Ah, Metroid. How I remember in my younger years how much time I put into these classic titles. First Metroid on the NES, with its wondrous password saving feature, and then on the SNES, which is arguably one of the best games of all time. Now, 8 years later, we finally have a sequel that harkens back to its roots.


Originally there were quite a few complains when the ravenous Metroid fans found out that Retro Studios was going to do Metroid in 3D, but after playing through this game, I have to say that this game feels exactly like how the 2D Metroid titles played, except in full 3D.

Amazing. Outstanding. Impressive. To say that this game is visually amazing is an understatement. Locked in at a very solid 60fps and supporting Progressive Scan, this game is a sight to see. But what makes it so good to look at? Let me explain.


First off, this game just feels alive. The non-hostile monsters just wander around, enjoying their lives before you walk in and waste them. Little details like grass are displayed where it should be. Environmental effects like rain and lightning are used to their utmost to enhance the realism of this world. Things like steam and smoke cloud up your vision as it should. Things like computers can explode in a firefight, and you could ‘accidentally’ destroy a chamber holding the latest creature to be analyzed so it can terrorize the locals.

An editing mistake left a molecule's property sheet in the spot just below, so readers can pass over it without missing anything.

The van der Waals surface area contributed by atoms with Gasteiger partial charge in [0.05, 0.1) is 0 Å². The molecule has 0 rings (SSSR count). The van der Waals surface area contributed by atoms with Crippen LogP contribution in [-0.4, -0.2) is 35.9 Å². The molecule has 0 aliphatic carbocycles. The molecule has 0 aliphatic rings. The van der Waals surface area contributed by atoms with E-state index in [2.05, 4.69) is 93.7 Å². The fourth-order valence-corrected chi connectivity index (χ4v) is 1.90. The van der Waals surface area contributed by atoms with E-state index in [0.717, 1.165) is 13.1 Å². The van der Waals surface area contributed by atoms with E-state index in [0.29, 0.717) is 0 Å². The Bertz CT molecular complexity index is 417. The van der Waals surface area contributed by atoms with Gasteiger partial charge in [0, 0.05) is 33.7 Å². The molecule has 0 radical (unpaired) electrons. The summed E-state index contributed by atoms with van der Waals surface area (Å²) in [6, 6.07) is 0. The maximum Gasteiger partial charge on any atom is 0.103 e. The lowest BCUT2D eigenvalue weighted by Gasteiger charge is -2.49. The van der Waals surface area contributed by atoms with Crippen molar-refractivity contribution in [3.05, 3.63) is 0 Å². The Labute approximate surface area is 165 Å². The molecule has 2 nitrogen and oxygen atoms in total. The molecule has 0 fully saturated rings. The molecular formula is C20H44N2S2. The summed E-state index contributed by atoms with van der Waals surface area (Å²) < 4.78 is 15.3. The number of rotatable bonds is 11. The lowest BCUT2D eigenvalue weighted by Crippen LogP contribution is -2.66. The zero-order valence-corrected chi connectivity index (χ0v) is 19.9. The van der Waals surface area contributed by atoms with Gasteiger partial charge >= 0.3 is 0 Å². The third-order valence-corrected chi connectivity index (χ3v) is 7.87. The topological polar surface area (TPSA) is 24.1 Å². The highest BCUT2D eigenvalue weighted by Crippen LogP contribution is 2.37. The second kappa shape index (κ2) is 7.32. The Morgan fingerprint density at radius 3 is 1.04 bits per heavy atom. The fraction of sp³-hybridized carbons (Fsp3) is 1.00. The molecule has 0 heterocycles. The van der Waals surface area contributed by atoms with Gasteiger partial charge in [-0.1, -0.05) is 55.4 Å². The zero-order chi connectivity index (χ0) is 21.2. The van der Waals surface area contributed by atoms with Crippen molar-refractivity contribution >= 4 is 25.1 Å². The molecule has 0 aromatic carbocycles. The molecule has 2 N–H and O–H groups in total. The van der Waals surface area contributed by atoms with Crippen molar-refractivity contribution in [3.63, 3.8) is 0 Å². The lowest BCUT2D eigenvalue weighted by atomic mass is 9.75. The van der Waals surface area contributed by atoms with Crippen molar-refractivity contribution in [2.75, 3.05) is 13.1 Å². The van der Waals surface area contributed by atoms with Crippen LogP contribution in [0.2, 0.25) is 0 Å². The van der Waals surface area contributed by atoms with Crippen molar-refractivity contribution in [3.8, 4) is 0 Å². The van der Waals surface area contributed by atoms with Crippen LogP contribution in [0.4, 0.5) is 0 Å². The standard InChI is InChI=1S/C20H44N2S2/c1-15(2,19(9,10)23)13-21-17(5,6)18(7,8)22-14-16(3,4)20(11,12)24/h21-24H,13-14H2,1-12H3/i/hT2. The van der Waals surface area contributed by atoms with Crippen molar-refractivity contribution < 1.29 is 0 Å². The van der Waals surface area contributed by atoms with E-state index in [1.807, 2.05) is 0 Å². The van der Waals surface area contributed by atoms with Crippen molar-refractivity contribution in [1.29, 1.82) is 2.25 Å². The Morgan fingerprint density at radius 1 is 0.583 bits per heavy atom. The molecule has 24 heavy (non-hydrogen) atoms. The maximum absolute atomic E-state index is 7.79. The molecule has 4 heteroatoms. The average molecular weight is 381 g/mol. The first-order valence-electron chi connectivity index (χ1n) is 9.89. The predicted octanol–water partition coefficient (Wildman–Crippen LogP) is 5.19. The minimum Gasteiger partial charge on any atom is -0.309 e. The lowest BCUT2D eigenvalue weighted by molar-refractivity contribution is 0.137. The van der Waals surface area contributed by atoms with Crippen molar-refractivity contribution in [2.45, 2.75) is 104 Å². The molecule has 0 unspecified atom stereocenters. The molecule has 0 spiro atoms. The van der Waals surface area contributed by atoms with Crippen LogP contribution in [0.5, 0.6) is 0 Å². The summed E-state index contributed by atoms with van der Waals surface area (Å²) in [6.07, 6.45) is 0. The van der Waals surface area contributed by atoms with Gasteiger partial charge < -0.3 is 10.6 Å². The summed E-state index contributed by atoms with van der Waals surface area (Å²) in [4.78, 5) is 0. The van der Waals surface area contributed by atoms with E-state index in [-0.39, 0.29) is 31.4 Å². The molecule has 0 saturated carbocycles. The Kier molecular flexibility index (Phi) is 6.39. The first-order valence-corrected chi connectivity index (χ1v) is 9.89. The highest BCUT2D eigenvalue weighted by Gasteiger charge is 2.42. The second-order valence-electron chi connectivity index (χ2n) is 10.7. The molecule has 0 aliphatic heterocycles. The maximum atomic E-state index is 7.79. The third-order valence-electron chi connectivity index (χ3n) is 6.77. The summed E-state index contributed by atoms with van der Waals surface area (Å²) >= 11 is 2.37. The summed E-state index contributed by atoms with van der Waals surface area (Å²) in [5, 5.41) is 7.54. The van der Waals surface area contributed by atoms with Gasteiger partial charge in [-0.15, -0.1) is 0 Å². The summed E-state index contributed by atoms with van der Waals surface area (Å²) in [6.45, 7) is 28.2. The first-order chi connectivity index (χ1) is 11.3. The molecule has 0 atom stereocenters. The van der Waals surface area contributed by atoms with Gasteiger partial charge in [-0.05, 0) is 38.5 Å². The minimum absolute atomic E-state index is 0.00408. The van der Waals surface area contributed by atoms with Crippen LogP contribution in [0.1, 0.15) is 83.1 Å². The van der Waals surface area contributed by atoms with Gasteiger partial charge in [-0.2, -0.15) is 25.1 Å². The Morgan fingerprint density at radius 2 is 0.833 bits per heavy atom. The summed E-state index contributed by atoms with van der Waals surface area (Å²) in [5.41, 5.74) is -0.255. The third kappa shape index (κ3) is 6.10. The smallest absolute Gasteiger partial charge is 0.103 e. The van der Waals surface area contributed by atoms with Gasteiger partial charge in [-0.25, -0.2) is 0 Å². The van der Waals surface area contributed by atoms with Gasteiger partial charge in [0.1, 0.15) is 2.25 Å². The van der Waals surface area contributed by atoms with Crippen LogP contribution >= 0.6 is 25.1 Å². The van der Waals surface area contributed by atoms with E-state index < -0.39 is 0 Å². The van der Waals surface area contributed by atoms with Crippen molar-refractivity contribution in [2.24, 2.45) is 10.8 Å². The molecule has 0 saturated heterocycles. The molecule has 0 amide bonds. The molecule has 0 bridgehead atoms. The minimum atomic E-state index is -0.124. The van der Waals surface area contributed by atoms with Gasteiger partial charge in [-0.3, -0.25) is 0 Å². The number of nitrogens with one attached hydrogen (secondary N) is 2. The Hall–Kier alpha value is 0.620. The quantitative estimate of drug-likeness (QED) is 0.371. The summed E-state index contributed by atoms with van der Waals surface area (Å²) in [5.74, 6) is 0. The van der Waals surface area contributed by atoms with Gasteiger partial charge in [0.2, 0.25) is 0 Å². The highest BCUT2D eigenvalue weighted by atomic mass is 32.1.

Next up on the graphical list are the monsters you’ll be fighting. You’ll find many of the classic Metroid monsters scattered around for you to kill, except this time they are in perfect 3D. From the little Zoomers to the flying Shriekbats, they’re all there, and they’re ready to do everything in their limited power to get rid of you. Classic mainstay bosses from the older titles also make an appearance, and to put it nicely they look fantastic in 3D. The polygon counts on them are very high, and they are well detailed. Needless to say that any Metroid fan will get a smile on their face as soon as they recognize the critters they are killing.